a) Zika Virus

b) Avian Influenza

c) Dengue

d) Swine Flu

Answers with Explanations

1. (b) protozoa

Malaria is a mosquito-borne infectious disease affecting humans and other animals. The disease is caused by parasitic protozoans belonging to the Plasmodium type. Protozoa is a group of single-celled microorganisms. Some of the other diseases caused by protozoa are - Amoebic dysentery, Sleeping sickness and Kala azar.

2. (d) spend a lot of time inside the host’s cells

When a virus enters our body it tries to attack a cell. If our immune system recognises the virus as an intruder, it will be destroyed before the virus can gain entry to a cell. If not, the process of infection begins. Once inside the cell, the virus can hijack the cell's own replication machinery, which starts to make many copies of the virus. These viruses burst out of the cell, destroying it, and will attempt to infect many more cells unless tackled by the immune system.

3. (b) presbyopia

Presbyopia is a condition associated with aging of the eye that results in progressively worsening ability to focus clearly on close objects. Symptoms include a hard time reading small print, having to hold reading material farther away, headaches, and eyestrain. Different people will have different degrees of problems. Other types of refractive errors may exist at the same time as presbyopia.

4. (b) cytoplasm

Bacteria are prokaryotes . Hence they do not have a well defined nucleus. Their genetic material , which consists of circular and double-stranded DNA , floats freely in the cytoplasm and is not membrane-bound. The region in the cytoplasm , where the genetic material floats is known as nucleoid.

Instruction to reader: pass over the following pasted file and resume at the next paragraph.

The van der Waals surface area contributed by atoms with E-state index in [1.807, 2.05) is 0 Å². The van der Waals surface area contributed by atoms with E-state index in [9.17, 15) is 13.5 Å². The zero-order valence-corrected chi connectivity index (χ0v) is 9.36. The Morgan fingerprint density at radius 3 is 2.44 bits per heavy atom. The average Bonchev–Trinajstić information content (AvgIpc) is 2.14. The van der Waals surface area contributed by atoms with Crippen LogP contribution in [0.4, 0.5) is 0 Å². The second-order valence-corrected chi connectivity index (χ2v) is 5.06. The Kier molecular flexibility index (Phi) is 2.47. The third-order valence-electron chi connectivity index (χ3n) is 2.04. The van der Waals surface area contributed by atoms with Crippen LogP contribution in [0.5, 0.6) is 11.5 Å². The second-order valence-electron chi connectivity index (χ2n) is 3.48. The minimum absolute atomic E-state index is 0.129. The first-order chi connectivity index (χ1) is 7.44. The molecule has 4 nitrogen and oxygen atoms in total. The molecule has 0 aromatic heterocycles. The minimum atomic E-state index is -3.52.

5. (c) species

In biology, a species is the basic unit of biological classification and a taxonomic rank. A species is often defined as the largest group of organisms in which two individuals can produce fertile offspring, typically by sexual reproduction.

6. (b) Magnesium

Without sufficient amounts of magnesium, plants begin to degrade the chlorophyll in the old leaves. This causes the main symptom of magnesium deficiency, chlorosis, or yellowing between leaf veins, which stay green, giving the leaves a marbled appearance. Older leaves turn yellow at edge, interveinal chlorosis causes green arrowhead shapes or marbling in the centre of the leaf (speckling in cereals).

7. (b) hardens the enamel of the tooth

The loss of enamel is balanced by remineralization. When fluoride is present during remineralization, the minerals deposited into the tooth enamel help strengthen your teeth and prevent dissolution during the next demineralization phase. Thus, fluoride helps stop the decay process and prevent tooth decay.

8. (b) Cell membrane is present both in plant and animal cells.